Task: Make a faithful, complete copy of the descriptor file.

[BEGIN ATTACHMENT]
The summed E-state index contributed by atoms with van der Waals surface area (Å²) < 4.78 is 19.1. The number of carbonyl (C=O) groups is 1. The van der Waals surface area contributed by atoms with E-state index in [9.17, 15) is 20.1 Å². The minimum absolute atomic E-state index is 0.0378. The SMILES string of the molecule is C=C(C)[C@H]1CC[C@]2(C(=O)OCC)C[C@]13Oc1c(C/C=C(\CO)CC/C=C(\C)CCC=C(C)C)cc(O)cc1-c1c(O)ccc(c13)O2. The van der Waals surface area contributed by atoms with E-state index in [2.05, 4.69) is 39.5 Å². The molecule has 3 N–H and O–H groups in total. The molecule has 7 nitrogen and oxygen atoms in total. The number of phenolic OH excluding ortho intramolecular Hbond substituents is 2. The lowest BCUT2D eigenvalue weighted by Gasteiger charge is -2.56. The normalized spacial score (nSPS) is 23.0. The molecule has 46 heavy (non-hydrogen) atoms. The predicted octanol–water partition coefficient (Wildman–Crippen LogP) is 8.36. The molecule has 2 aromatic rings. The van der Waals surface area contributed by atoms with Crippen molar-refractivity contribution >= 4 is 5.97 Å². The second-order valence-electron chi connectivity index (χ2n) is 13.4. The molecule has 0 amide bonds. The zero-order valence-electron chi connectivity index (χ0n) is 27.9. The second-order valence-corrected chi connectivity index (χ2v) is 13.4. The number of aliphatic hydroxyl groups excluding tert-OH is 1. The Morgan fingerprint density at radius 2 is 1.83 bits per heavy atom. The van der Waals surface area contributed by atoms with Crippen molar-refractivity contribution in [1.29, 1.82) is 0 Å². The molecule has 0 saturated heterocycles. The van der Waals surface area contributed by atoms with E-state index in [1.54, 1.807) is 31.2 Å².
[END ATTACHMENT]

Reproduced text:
The summed E-state index contributed by atoms with van der Waals surface area (Å²) < 4.78 is 19.1. The number of carbonyl (C=O) groups is 1. The van der Waals surface area contributed by atoms with E-state index in [9.17, 15) is 20.1 Å². The minimum absolute atomic E-state index is 0.0378. The SMILES string of the molecule is C=C(C)[C@H]1CC[C@]2(C(=O)OCC)C[C@]13Oc1c(C/C=C(\CO)CC/C=C(\C)CCC=C(C)C)cc(O)cc1-c1c(O)ccc(c13)O2. The van der Waals surface area contributed by atoms with E-state index in [2.05, 4.69) is 39.5 Å². The molecule has 3 N–H and O–H groups in total. The molecule has 7 nitrogen and oxygen atoms in total. The number of phenolic OH excluding ortho intramolecular Hbond substituents is 2. The lowest BCUT2D eigenvalue weighted by Gasteiger charge is -2.56. The normalized spacial score (nSPS) is 23.0. The molecule has 46 heavy (non-hydrogen) atoms. The predicted octanol–water partition coefficient (Wildman–Crippen LogP) is 8.36. The molecule has 2 aromatic rings. The van der Waals surface area contributed by atoms with Crippen molar-refractivity contribution >= 4 is 5.97 Å². The second-order valence-electron chi connectivity index (χ2n) is 13.4. The molecule has 0 amide bonds. The zero-order valence-electron chi connectivity index (χ0n) is 27.9. The second-order valence-corrected chi connectivity index (χ2v) is 13.4. The number of aliphatic hydroxyl groups excluding tert-OH is 1. The Morgan fingerprint density at radius 2 is 1.83 bits per heavy atom. The van der Waals surface area contributed by atoms with Crippen molar-refractivity contribution in [1.29, 1.82) is 0 Å². The molecule has 0 saturated heterocycles. The van der Waals surface area contributed by atoms with E-state index in [1.54, 1.807) is 31.2 Å².